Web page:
And in May 2005, Perlegen won a biodefense-related grant from the National Institute of Allergy and Infectious Diseases to analyze the genomes of 150 strains of plague-causing Yersinia pestis and Y. pseudotuberculosis.


Perlegen's competitors include Applera Corporation, Genaissance Pharmaceuticals, Sequenom, and others. The company, which has 115 employees, also has offices in McLean, Va., and Tokyo, Japan. Affymetrix owns more than 25% of the private company, and Perlegen has not disclosed information regarding a potential initial public offering. However, it recently completed a private financing to help with its expansion and in-licensing efforts. It was one of the larger private life sciences financings for the first quarter of 2005 with $74 million from Tokyo-based CSK Venture Capital Co. Ltd. At a time when venture capital funding for some biotech companies can be a struggle, funding for Perlegen has been robust. Perlegen has locked up $206 million in venture funding to date.

"There were a surplus of venture capitalists wanting to fund [genomic research], but there was a shortage of seasoned business people who understood genetics," Margus says. The company's revenues quadrupled in one year – from $7 million in 2003 to a little more than $28 million in 2004.

However, the company does have stiff competition in its sector. "I think that Perlegen has a very successful genotyping platform, [but] it is entirely unclear what company, if any, has a clear lead at this time," says David Altshuler, of the Broad Institute of Harvard University and Massachusetts Institute of Technology. "Multiple companies – Perlegen, Affymetrix, Illumina, ParAllele, Sequenom – offer exciting technologies... and the leading companies one year are often replaced by other companies with a new technology the next. The overall market size and composition is unclear as well," Altshuler adds.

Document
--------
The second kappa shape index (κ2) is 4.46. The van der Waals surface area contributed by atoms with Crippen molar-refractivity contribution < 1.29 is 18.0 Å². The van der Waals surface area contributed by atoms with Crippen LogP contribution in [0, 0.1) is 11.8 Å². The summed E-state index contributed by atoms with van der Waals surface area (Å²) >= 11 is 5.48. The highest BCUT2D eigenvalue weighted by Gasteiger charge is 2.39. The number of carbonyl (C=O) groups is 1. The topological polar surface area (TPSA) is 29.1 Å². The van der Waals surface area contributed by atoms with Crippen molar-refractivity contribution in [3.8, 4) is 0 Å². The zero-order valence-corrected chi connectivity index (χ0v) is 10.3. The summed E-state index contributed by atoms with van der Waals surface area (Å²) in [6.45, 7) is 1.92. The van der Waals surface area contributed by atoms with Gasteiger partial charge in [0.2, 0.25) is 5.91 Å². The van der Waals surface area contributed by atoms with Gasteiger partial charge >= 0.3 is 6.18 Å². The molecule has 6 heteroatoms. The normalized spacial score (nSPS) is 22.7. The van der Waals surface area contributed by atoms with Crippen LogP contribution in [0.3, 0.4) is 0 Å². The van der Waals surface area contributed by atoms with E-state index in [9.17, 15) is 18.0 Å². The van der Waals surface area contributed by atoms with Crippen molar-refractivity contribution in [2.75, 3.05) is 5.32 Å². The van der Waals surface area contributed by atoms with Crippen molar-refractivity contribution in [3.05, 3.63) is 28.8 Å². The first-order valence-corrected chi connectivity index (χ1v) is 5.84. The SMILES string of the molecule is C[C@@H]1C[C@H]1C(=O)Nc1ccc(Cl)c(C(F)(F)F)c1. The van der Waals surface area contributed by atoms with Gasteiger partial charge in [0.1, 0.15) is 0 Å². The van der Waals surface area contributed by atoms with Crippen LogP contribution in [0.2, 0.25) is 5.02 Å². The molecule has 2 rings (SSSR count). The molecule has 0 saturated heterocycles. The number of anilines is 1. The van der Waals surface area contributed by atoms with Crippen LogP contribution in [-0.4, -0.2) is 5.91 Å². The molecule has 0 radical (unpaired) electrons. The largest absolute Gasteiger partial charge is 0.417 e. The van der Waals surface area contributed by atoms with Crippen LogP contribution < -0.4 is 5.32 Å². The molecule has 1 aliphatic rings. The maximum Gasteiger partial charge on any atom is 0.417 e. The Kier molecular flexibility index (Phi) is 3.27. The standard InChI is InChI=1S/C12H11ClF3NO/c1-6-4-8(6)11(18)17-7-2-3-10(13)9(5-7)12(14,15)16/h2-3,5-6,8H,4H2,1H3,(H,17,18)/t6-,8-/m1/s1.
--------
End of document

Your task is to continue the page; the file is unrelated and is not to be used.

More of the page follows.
"Perlegen is not the untouchable gold standard in genotyping," agrees Andrew Clark, of Cornell University. "They have a very good, high-throughput platform that works well for their problems, but hybridization methods fail to get SNPs in regions of redundancy and in regions with particular sequence motifs. They lose accuracy in regions of extreme base composition.... It is not very flexible, so that an experimenter can change the set of SNPs they want to genotype without manufacturing another expensive array."


Part of Perlegen's business strategy is to partner with Big Pharma – such as GlaxoSmithKline, Bristol-Myers Squibb, Eli Lilly, and Johnson & Johnson – to analyze SNPs in patient populations. The goal is to correlate genetic variants with therapeutic responses to a drug, which could then be used to improve drug efficacy, reduce adverse side effects, and improve the market position of drugs. This data could also be submitted to the US Food and Drug Administration to help in the approval process.